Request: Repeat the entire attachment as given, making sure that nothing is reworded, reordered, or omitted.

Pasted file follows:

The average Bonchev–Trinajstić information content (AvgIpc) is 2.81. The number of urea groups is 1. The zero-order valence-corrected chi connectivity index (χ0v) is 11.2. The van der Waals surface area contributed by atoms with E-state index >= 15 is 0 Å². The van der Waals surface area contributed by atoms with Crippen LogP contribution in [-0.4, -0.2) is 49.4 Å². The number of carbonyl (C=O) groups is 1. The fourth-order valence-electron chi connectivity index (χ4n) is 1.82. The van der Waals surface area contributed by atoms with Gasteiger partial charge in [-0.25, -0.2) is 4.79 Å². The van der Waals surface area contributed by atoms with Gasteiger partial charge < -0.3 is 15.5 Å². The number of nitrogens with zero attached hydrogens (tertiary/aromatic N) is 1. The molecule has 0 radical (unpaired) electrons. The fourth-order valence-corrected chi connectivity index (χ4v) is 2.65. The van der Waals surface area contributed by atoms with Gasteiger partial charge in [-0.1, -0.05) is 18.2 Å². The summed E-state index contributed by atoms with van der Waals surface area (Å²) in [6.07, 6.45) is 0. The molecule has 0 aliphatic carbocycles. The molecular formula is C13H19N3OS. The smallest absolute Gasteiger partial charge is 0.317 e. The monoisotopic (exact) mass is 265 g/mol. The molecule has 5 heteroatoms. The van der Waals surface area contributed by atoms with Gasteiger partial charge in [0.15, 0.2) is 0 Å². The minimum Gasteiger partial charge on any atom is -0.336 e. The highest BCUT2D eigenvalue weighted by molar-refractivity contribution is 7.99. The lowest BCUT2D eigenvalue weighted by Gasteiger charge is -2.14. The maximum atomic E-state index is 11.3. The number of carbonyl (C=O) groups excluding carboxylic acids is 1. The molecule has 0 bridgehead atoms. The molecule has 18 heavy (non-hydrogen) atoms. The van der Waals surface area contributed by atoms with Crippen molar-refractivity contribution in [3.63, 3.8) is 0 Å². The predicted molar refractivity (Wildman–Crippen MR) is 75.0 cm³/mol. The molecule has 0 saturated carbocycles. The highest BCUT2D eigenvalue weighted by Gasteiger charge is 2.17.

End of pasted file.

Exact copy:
The average Bonchev–Trinajstić information content (AvgIpc) is 2.81. The number of urea groups is 1. The zero-order valence-corrected chi connectivity index (χ0v) is 11.2. The van der Waals surface area contributed by atoms with E-state index >= 15 is 0 Å². The van der Waals surface area contributed by atoms with Crippen LogP contribution in [-0.4, -0.2) is 49.4 Å². The number of carbonyl (C=O) groups is 1. The fourth-order valence-electron chi connectivity index (χ4n) is 1.82. The van der Waals surface area contributed by atoms with Gasteiger partial charge in [-0.25, -0.2) is 4.79 Å². The van der Waals surface area contributed by atoms with Gasteiger partial charge < -0.3 is 15.5 Å². The number of nitrogens with zero attached hydrogens (tertiary/aromatic N) is 1. The molecule has 0 radical (unpaired) electrons. The fourth-order valence-corrected chi connectivity index (χ4v) is 2.65. The van der Waals surface area contributed by atoms with Gasteiger partial charge in [-0.1, -0.05) is 18.2 Å². The summed E-state index contributed by atoms with van der Waals surface area (Å²) in [6.07, 6.45) is 0. The molecule has 0 aliphatic carbocycles. The molecular formula is C13H19N3OS. The smallest absolute Gasteiger partial charge is 0.317 e. The monoisotopic (exact) mass is 265 g/mol. The molecule has 5 heteroatoms. The van der Waals surface area contributed by atoms with Gasteiger partial charge in [0.15, 0.2) is 0 Å². The minimum Gasteiger partial charge on any atom is -0.336 e. The highest BCUT2D eigenvalue weighted by molar-refractivity contribution is 7.99. The lowest BCUT2D eigenvalue weighted by Gasteiger charge is -2.14. The maximum atomic E-state index is 11.3. The number of carbonyl (C=O) groups excluding carboxylic acids is 1. The molecule has 0 bridgehead atoms. The molecule has 18 heavy (non-hydrogen) atoms. The van der Waals surface area contributed by atoms with Crippen molar-refractivity contribution in [3.63, 3.8) is 0 Å². The predicted molar refractivity (Wildman–Crippen MR) is 75.0 cm³/mol. The molecule has 0 saturated carbocycles. The highest BCUT2D eigenvalue weighted by Gasteiger charge is 2.17.